Is nudity required in your class?
Full nudity used to be mandatory, however, women emailed about the possibility of wearing bottoms. After a while of teaching it occurred to me that I want more people to experience this practice, not just the people who are privileged enough to feel safe enough. When I offered the possibility that women and trans identifying folks could wear bottoms to class for any reason, the gender ratio became much more balanced. There are some issues that I think should be examined in the nudist community around this. Women have been kicked off of nudist beaches for wearing bottoms when they are on their periods. Cisgender men cannot know what it is like to menstruate. This mandatory nudity rule felt like part of the patriarchy trying to be in control of women’s bodies. Women and trans folk can wear bottoms for any reason. It is required that cisgender men are nude for class.
If nudist communities continue to exclude women on the basis of menstruation, we are never going to get close to a less patriarchal society. I also invite transgender people to use or wear anything that they need to affirm their gender. I’ve got criticism from men about these new rules. I want to explain myself to men and be the source of education about this issue. Everybody wants more women to be present in these classes. When there are more women, people feel safer. It is in everyone’s best interest to have more women present in class. When women take off their tops, they are already participating in nudity. When men take off their tops, they are not. You can see male joggers without tops and it feels normal. If a woman were to be jogging topless, it would not be seen as normal, she would be seen as nude. The bottoms policy gives the message to people after centuries of oppression that I am allowing you to experience this is in the way that makes you feel safe. There is nothing equal about the experience of a man and a woman naked in a space together. Nothing. That doesn’t exist. My bottoms rule is about equity, and it gives a marginalized and oppressed group tools that they need to have a successful experience. Equity in this space gives those marginalized groups more privilege and something to make them feel safer. It doesn’t mean that more people wear bottoms in class. This new rule says, I understand where you are coming from and I support you.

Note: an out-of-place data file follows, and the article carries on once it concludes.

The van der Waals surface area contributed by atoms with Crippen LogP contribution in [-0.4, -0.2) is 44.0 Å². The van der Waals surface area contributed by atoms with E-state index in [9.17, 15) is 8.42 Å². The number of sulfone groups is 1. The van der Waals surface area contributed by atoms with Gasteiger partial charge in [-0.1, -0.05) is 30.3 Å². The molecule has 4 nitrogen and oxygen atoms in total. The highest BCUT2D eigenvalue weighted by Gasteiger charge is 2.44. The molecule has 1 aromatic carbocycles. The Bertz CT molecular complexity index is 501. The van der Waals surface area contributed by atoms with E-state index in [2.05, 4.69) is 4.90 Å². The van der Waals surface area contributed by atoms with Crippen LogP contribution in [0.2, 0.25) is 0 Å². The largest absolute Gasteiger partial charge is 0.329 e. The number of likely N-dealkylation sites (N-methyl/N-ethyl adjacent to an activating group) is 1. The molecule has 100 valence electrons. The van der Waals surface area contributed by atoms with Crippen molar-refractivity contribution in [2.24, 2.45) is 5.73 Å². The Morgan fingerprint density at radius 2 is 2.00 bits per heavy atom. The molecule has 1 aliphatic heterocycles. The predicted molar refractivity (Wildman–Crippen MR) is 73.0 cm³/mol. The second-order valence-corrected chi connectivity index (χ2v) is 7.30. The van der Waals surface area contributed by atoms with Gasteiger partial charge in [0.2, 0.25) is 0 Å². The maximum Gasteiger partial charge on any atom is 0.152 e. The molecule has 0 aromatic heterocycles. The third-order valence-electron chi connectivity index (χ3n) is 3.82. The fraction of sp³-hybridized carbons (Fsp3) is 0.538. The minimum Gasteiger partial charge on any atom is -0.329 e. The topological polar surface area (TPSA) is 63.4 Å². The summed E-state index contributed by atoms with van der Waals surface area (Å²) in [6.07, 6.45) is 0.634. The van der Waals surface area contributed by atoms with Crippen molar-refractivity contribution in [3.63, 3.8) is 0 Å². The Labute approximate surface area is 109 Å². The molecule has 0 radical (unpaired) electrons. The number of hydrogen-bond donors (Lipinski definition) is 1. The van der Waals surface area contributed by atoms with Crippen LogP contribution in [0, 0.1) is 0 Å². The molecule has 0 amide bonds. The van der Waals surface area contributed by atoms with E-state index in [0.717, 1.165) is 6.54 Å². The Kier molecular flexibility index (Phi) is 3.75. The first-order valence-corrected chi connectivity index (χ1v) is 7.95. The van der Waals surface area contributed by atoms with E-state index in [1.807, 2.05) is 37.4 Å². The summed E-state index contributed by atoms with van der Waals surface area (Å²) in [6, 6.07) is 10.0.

Tell me about a memorable experience of a class that’s touched your heart:
A woman who had recently lost a lot of weight wanted to reward herself by coming to class. At the end of class, she told me that she used to hate her breasts. She thought coming to class would be about celebrating her weight loss, but being forced to look at her breasts for the entire class, she confided in me that maybe there was nothing wrong with them after all and she could grow to love them.
Who do you hope to attract to your classes?
I want to attract the people who want to grow in their compassion or empathy. Everyone has some kind of limitation – physical, mental, emotional. This practice provides an internal dialogue with your body to figure out what’s going on. It’s an opportunity to figure out how to communicate with your body on your journey. I want to attract people who never thought they’d ever come to a social nude event, people who want to challenge themselves and explore the possibility for compassion and empathy.
What are your hopes and dreams for Naked In Motion?
I want this to be a national phenomenon. Pushing all kinds of buttons, converting people who never thought they would do this kind of thing. I want people to learn about themselves. Our motto is “Join the movement” – we’re moving our bodies and we’re also a political movement. Success for me is starting a movement where more people of all genders and all body types are more comfortable and willing to try it out. Success for me is more people ready to take an internal journey, ready to listen to themselves and take care of themselves.
What advice would you give to someone who is curious but also nervous or scared about trying naked yoga?
You are the perfect candidate. If you are nervous, or think you’re too insecure or not something enough for this class, then you are the perfect person to come and experience this class and this practice. This is a place for everybody to explore that fear and self-criticism with kindness. Maybe you’ll feel less alone. We all have limitations and self-criticisms.
Where can people who are interested find out more about your classes?